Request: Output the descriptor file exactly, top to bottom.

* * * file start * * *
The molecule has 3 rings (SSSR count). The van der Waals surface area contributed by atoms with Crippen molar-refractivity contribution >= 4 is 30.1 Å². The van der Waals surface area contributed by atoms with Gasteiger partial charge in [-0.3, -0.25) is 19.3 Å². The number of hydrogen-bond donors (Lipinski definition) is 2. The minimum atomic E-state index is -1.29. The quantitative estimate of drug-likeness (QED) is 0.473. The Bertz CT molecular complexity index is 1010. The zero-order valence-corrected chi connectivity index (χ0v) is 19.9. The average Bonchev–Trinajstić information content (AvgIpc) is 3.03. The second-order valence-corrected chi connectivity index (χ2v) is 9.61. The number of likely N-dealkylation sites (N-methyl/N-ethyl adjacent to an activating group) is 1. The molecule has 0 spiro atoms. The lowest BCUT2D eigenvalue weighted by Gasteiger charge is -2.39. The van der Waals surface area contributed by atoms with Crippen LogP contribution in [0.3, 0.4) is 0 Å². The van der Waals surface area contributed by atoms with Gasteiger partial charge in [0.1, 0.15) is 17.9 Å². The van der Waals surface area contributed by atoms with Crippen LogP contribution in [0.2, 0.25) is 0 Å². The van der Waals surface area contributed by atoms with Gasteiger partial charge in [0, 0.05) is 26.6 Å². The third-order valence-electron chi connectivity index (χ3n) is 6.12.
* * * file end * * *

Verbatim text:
The molecule has 3 rings (SSSR count). The van der Waals surface area contributed by atoms with Crippen molar-refractivity contribution >= 4 is 30.1 Å². The van der Waals surface area contributed by atoms with Gasteiger partial charge in [-0.3, -0.25) is 19.3 Å². The number of hydrogen-bond donors (Lipinski definition) is 2. The minimum atomic E-state index is -1.29. The quantitative estimate of drug-likeness (QED) is 0.473. The Bertz CT molecular complexity index is 1010. The zero-order valence-corrected chi connectivity index (χ0v) is 19.9. The average Bonchev–Trinajstić information content (AvgIpc) is 3.03. The second-order valence-corrected chi connectivity index (χ2v) is 9.61. The number of likely N-dealkylation sites (N-methyl/N-ethyl adjacent to an activating group) is 1. The molecule has 0 spiro atoms. The lowest BCUT2D eigenvalue weighted by Gasteiger charge is -2.39. The van der Waals surface area contributed by atoms with Crippen LogP contribution in [0.3, 0.4) is 0 Å². The van der Waals surface area contributed by atoms with Gasteiger partial charge in [0.1, 0.15) is 17.9 Å². The van der Waals surface area contributed by atoms with Crippen LogP contribution in [0.2, 0.25) is 0 Å². The van der Waals surface area contributed by atoms with Gasteiger partial charge in [0, 0.05) is 26.6 Å². The third-order valence-electron chi connectivity index (χ3n) is 6.12.